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SteveWestlake 90 days ago
First! This is NOT a condemnation of the emergency dispatch. Without them, the whole of the system is ineffective at best! Hired on Elkhart Fire 50 years ago, at 7PM most workdays, the first year, myself and 1 other rookie ran the calls and dispatches of all ambulance and fire calls in Elkhart! Point being! There were no computer aided dispatching centers. Emergency dispatch was done by people who had studied street maps for 100 of hours. A young fireman did all the tasks more seasoned fireman did plus doing emergency dispatch. If I was seen without a City map and not studying it, I had a severe chewing out coming. Today most emergency responders would be in the dark if their mobile data terminals did not work. Most dispatchers have no idea where streets, roads, addresses are located. Tell me if I am wrong on this dispatch!!! The original dispatch went to Clay Fire, a rural department. Most addresses in the county have 5 digit addresses. City addresses don't exceed 4 digits. Therefore you have a delay in response. Emergency dispatch should know this and the territories under their purview! To add. It is quite clear the vehicle was traveling too fast for conditions. There was a delay in response. Mishawaka fire is just down the road. Point being! If you think glitches in systems are a problem, they are! People dispatching SHOULD know their territories they are responsible for. People need to drive to road conditions. NOT speed limits! Never be under the assumption 911 can save everyone. Even under the best conditions I am surprised anyone survived the incident. The chances of surviving an actual heart emergency where breathing has ceased, is very very low! By the time a heart call is taken , dispatched and responded to, a patient is far past that 4-6 minute threshold. Just an example! I feel so badly for everyone involved. Certainly the family has our prayers. But lets not forget the first responders and dispatchers. These are the things that haunt minds forever. I can still see the face of my first drowning victim. The little guy looked exactly like my son. That was 45 years ago.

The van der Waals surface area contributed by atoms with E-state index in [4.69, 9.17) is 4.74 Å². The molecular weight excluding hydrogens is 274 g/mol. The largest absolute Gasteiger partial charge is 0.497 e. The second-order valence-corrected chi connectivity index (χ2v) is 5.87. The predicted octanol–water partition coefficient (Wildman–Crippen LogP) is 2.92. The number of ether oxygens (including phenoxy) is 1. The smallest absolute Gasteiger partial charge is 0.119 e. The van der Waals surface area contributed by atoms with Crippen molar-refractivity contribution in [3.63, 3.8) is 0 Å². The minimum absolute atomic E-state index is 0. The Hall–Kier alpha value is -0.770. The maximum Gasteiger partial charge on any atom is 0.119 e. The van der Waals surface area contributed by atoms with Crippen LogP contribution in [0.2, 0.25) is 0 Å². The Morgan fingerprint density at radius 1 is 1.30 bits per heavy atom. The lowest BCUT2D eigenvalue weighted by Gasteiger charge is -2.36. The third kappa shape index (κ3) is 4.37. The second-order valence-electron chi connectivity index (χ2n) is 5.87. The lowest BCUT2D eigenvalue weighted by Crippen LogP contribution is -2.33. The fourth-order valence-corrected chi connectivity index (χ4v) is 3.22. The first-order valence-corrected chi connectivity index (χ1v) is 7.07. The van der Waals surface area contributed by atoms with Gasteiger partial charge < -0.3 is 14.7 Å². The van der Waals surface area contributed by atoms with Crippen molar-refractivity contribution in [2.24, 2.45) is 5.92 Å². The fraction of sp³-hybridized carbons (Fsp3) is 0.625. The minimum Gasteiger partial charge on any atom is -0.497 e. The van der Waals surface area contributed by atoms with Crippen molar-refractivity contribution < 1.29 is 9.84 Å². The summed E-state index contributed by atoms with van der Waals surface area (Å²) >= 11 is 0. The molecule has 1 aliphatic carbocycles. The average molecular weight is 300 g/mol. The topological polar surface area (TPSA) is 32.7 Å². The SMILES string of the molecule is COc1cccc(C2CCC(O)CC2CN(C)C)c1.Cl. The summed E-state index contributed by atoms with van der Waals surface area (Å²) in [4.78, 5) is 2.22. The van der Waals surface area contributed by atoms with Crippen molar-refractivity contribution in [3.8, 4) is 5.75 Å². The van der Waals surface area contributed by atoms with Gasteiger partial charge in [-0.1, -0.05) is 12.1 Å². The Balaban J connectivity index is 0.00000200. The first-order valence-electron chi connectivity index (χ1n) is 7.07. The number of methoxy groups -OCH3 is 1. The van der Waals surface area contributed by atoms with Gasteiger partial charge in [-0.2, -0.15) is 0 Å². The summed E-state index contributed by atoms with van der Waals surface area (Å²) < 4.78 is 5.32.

Silverlining 91 days ago
I pray that they can put up a barrier to prevent this tragedy from occurring again. I am confused and frustrated that a retention pond was placed in that location on University Park drive. I understand that it is needed, but an engineer/designer never thought of protecting lives by creating a retention pond that vehicles cannot be submerged in?

Secondly, why was there confusion from dispatch? Was it reported incorrectly from the caller or was it miscommunication from dispatch? It appears a delay in response had young children pay the ultimate price.

Thoughts and prayers to this family and those impacted by such a tragedy.
MX Silverlining 91 days ago
This is the problem. Accountability is completely lost. There is barely a curve there. Two things. One, the driver was traveling way way too fast for their abilities given the conditions. Two, why did the driver not attempt to exit? But yeah, let’s blame the city for the roads, the engineer for not putting up a huge barrier, the dispatcher because it took two whole minutes for the first response, and everyone else except the person that bombed over a curb and then just sat there.